for making the attempt. But I soon prevailed
upon him to accompany me, and we crept away
from where the Gauchos were sleeping, upon our
hands and knees, until we were securely out of
their hearing. We were lucky in catching two
of the horses which were within the enclosure of
the ditch, and having walked them quietly over
the little bridge, we mounted them, and turning
our backs to the rain, galloped away as fast as
they would carry us. I felt at first very stiff and
sore, but the motion of the horse soon made me
feel warm and supple. We galloped away at the
imminent risk of breaking our necks till daylight
appeared, when the rain began to abate, and the
wind to lull. We were far enough from the Gauchos
to have no fear of them; but there was no
house in sight, and I felt that I could not hold out
much longer without food or rest. We continued
to ride until the sun was above the horizon, when
our eyes were gladdened by the sight of a house,
a long way off, with wreaths of blue smoke

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ascending from the chimney; it was the most beautiful
sight that ever met my eyes; never before
did smoke find favor with me. We turned our
horses' heads directly for the smoking chimney,
and when we got to the house, which was only a
rude hut, we dismounted from our horses, and
walked in without any ceremony. Our appearance
told our tale; there was no need of words,
even though we could have spoken them. The
inmate of the hut understood our wants, and
treated us kindly. In the centre of the floor was
a bright fire, on one side of which, stuck upon a
long stick, was half of a sheep roasting, and suspended
over the fire from the end of a pole was a
pot boiling and bubbling, and sending forth a
savory odor, which caused the water to run out
of both corners of my mouth. A swarthy looking
Gaucho, and his still swarthier wife, with three
naked children, were seated on the bare clay floor
watching the fire. The man beckoned us to the
fire, and the woman brought us a log to sit upon,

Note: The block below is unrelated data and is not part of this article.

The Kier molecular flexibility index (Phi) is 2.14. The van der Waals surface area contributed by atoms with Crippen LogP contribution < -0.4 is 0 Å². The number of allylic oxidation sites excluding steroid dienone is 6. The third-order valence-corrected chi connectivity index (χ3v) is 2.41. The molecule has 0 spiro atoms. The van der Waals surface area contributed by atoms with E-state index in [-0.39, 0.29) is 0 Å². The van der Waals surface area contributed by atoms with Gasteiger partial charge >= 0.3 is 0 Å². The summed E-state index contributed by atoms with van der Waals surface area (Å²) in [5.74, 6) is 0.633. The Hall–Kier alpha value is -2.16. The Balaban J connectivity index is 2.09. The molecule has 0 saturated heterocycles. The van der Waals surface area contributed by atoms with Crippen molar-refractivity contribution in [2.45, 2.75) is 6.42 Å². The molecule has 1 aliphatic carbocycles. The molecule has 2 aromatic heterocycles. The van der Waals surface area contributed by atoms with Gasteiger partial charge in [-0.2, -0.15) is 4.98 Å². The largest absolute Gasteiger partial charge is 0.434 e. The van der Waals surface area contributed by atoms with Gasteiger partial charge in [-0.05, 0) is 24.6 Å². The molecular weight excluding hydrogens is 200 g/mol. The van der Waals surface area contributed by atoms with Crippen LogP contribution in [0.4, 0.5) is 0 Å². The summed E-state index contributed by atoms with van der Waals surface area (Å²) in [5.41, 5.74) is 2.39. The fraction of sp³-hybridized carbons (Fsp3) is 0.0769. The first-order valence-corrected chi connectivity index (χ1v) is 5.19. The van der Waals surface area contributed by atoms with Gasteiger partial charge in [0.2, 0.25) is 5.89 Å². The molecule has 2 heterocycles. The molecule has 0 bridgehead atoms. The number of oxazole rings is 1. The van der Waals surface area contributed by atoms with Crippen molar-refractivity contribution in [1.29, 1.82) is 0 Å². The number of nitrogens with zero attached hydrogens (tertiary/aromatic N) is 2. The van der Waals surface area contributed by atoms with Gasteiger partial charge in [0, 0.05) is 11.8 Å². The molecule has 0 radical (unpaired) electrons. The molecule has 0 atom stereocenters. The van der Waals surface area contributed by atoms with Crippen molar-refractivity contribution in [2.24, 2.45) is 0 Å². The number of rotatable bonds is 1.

while the children crowded around their father's
knees, and stared at us with their fingers in their

Jerry observed that these little Gauchos conducted
themselves for all the world like the children
in the States, for they, he said, always put

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their fore fingers in their mouths when they saw
a stranger.

By the time our clothes were dry, the mutton
was roasted, and the Gaucho's wife having spread
it on a board, and taken the pot off the pole, gave
each of us a small biscuit, and something like a
squash shell; the man motioned to us to eat, and
we fell to, first upon the roast and then upon the
boiled, and then upon the roast and then upon
the boiled again.

It was a delicious meal. Such mutton! and
such soup! The Gaucho and the Gaucho's wife
looked at us with amazement, as we devoured the
fat and juicy meat, and swallowed the scalding
hot pot liquor. Many and hearty were the encomiums
which Jerry and I pronounced upon our
entertainers as we devoured their mutton. Jerry
swore that the Gaucho was the gentlemanliest
man he had ever seen in his life, and I told his
wife, although she could not understand a word
of what I was saying, that she was the handsomest
woman in the world but one, and that was
Georgiana De Lancey.

At length, our appetites began to fail us, and
Jerry, in the fullness of his gratitude, pulled out
the Captain's watch, and offered it to our host, at
the same time turning out his pockets to show

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that we had nothing else to offer in payment for
our breakfast. The Gaucho's eyes sparkled at
sight of the watch, but he struck his hand upon
his breast, and shook his head indignantly, and
told us in very excellent pantomime that his feelings
were hurt by the offer. I rebuked Jerry
for insulting the honest man's feelings by offering
him such a trifle.

“What, then, shall we give him,” said Jerry;
“you know we hav'n't got a midi to bless ourselves.”

“Give him,” I replied, “we will give him
nothing, since we have nothing to give; but we
will stay with him, and work for him, to show our

“So we will,” said Jerry, putting the watch in
his fob again; “we will stay with him the rest of
our lives. But I feel confounded sleepy; let us
take a nap on that pile of sheep skins in the corner,
and when we wake we will pitch into the
mutton again. So we lay down upon the sheep
skins to sleep, and when we awoke, the sun was
in the western sky. I felt greatly refreshed, although
somewhat stiff and feverish. Perceiving
that the Gaucho's wife was making preparations
for the afternoon meal, we got up and stretched
ourselves, and when the mutton was ready, the

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Gaucho invited us as before, and we began to
eat, but with appetites not half as keen as they
were in the morning; indeed, the mutton appeared
to have lost its exquisite flavor, and the
pot liquor was barely palateable. Jerry actually
found fault because we had but one little biscuit
given us. He said he didn't half like the
Gaucho's looks, and I was obliged to confess that
I thought he had a cut throat cast of the eye. After
dinner was over, we sat picking our teeth in
the door way; I told Jerry I felt more like travelling
than sleeping, and by way of sounding his
feelings, observed, that Buenos Ayres could not
be a very long way off.